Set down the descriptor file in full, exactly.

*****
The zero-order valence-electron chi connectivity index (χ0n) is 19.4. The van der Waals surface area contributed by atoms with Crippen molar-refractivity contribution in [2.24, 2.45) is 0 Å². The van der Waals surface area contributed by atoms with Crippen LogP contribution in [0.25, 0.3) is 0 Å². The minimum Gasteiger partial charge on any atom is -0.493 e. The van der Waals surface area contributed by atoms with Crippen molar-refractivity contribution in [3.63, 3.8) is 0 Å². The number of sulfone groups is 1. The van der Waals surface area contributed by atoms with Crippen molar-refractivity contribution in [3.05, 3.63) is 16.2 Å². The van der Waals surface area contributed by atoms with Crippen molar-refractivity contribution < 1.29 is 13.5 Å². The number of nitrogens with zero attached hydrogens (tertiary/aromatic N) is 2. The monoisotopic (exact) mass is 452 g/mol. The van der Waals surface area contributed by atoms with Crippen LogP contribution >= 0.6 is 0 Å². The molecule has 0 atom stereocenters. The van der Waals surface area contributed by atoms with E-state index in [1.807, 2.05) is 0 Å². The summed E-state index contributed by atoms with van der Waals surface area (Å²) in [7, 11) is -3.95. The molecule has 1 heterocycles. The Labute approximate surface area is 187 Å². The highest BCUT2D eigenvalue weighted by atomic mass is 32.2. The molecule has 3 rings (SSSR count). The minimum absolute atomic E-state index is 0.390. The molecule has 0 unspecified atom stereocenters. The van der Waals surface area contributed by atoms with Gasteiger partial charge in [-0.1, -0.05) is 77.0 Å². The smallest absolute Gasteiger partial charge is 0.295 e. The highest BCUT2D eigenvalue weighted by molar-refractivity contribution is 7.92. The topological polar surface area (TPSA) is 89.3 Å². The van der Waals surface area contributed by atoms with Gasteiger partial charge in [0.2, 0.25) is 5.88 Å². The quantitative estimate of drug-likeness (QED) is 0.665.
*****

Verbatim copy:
The zero-order valence-electron chi connectivity index (χ0n) is 19.4. The van der Waals surface area contributed by atoms with Crippen molar-refractivity contribution in [2.24, 2.45) is 0 Å². The van der Waals surface area contributed by atoms with Crippen LogP contribution in [0.25, 0.3) is 0 Å². The minimum Gasteiger partial charge on any atom is -0.493 e. The van der Waals surface area contributed by atoms with Crippen molar-refractivity contribution in [3.63, 3.8) is 0 Å². The number of sulfone groups is 1. The van der Waals surface area contributed by atoms with Crippen molar-refractivity contribution in [3.05, 3.63) is 16.2 Å². The van der Waals surface area contributed by atoms with Crippen molar-refractivity contribution < 1.29 is 13.5 Å². The number of nitrogens with zero attached hydrogens (tertiary/aromatic N) is 2. The monoisotopic (exact) mass is 452 g/mol. The van der Waals surface area contributed by atoms with Crippen LogP contribution >= 0.6 is 0 Å². The molecule has 0 atom stereocenters. The van der Waals surface area contributed by atoms with E-state index in [1.807, 2.05) is 0 Å². The summed E-state index contributed by atoms with van der Waals surface area (Å²) in [7, 11) is -3.95. The molecule has 1 heterocycles. The Labute approximate surface area is 187 Å². The highest BCUT2D eigenvalue weighted by atomic mass is 32.2. The molecule has 3 rings (SSSR count). The minimum absolute atomic E-state index is 0.390. The molecule has 0 unspecified atom stereocenters. The van der Waals surface area contributed by atoms with Gasteiger partial charge in [-0.1, -0.05) is 77.0 Å². The smallest absolute Gasteiger partial charge is 0.295 e. The highest BCUT2D eigenvalue weighted by molar-refractivity contribution is 7.92. The topological polar surface area (TPSA) is 89.3 Å². The van der Waals surface area contributed by atoms with Gasteiger partial charge in [0.2, 0.25) is 5.88 Å². The quantitative estimate of drug-likeness (QED) is 0.665.